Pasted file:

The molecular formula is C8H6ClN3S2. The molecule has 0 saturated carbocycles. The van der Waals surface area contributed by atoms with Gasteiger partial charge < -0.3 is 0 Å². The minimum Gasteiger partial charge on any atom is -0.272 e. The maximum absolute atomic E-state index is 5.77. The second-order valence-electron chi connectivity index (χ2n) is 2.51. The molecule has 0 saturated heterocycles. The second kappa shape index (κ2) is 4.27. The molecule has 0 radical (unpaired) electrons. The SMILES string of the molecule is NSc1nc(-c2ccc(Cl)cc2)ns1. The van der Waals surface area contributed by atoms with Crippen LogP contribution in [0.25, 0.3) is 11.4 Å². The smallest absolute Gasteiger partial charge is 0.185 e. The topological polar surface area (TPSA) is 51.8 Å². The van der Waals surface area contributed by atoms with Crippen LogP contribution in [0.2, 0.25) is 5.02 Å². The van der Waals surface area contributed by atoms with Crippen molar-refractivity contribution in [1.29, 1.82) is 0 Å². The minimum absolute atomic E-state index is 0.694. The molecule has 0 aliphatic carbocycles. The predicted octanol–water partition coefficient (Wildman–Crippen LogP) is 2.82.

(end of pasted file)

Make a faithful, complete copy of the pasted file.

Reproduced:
The molecular formula is C8H6ClN3S2. The molecule has 0 saturated carbocycles. The van der Waals surface area contributed by atoms with Gasteiger partial charge < -0.3 is 0 Å². The minimum Gasteiger partial charge on any atom is -0.272 e. The maximum absolute atomic E-state index is 5.77. The second-order valence-electron chi connectivity index (χ2n) is 2.51. The molecule has 0 saturated heterocycles. The second kappa shape index (κ2) is 4.27. The molecule has 0 radical (unpaired) electrons. The SMILES string of the molecule is NSc1nc(-c2ccc(Cl)cc2)ns1. The van der Waals surface area contributed by atoms with Crippen LogP contribution in [0.25, 0.3) is 11.4 Å². The smallest absolute Gasteiger partial charge is 0.185 e. The topological polar surface area (TPSA) is 51.8 Å². The van der Waals surface area contributed by atoms with Crippen LogP contribution in [0.2, 0.25) is 5.02 Å². The van der Waals surface area contributed by atoms with Crippen molar-refractivity contribution in [1.29, 1.82) is 0 Å². The minimum absolute atomic E-state index is 0.694. The molecule has 0 aliphatic carbocycles. The predicted octanol–water partition coefficient (Wildman–Crippen LogP) is 2.82.